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China, Russia United Against Intervention in Syria


China's President Hu Jintao and Russian President Vladimir Putin shake hands in Beijing, June 5, 2012.

China's President Hu Jintao and Russian President Vladimir Putin shake hands in Beijing, June 5, 2012.

BATUMI, Georgia - China and Russia say they are united in opposing foreign intervention in Syria. U.S. Secretary of State Hillary Clinton is to meet with allies Wednesday in Turkey to discuss how best to pursue a political transition to end President Bashar al-Assad's rule.

Secretary of State Clinton says it is "pretty clear" that the main focus of international diplomacy must be on intensifying efforts to speed a political transition in Syria.

"We believe there is a way forward and we are going to continue to pursue that and we invite the Russians and the Chinese to be part of the solution of what is happening in Syria," she said.

But China and Russia remain opposed to any effort to force Syria's President Bashar al-Assad from power, a position their leaders re-stated again on Tuesday.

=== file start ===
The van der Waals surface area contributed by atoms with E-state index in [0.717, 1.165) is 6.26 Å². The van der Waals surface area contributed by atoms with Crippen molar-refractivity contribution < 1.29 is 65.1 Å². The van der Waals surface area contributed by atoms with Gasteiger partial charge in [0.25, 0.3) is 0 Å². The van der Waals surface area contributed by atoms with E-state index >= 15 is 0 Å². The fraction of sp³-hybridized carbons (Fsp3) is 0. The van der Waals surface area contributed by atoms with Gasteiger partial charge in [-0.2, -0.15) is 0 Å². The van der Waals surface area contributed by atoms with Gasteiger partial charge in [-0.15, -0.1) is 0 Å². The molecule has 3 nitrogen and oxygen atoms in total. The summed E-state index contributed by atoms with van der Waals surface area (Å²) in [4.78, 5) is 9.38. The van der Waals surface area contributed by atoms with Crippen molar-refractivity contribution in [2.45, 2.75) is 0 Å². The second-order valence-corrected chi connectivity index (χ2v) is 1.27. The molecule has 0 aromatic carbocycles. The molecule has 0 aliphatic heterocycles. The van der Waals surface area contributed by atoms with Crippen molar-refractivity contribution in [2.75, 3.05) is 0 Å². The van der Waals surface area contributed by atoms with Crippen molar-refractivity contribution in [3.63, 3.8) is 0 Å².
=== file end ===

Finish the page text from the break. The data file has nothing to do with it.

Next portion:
A Chinese Foreign Ministry spokesman says Chinese President Hu Jintao and Russian President Vladimir Putin oppose a change of power by force in Syria and continue to call for a political dialogue between President Bashar al-Assad and his opponents.

President Putin and President Hu met in Beijing, where they repeated demands for an immediate end to 15 months of violence in Syria. Russia and China, however, have repeatedly blocked tougher U.N. action against President Assad, including U.N. sanctions and the potential use of force.

Clinton spoke to reporters Tuesday in the Black Sea port of Batumi, following talks with Georgian President Mikheil Saakashvili. She says the violence of the past 10 days shows that there must be change in Syria. "Peace and human dignity will not be possible in Syria without political change. So I will look forward to continuing to work with my colleagues tomorrow in Istanbul," she said.

Clinton meets Wednesday in Istanbul with diplomats from the United Kingdom, France, Germany, Qatar, Saudi Arabia, the European Union, Jordan, and the United Arab Emirates to discuss how best to pursue a political transition in Syria.

The U.N. and Arab League envoy to Syria, Kofi Annan, is to brief U.N. members Thursday in New York before meeting Friday with Secretary Clinton in Washington.

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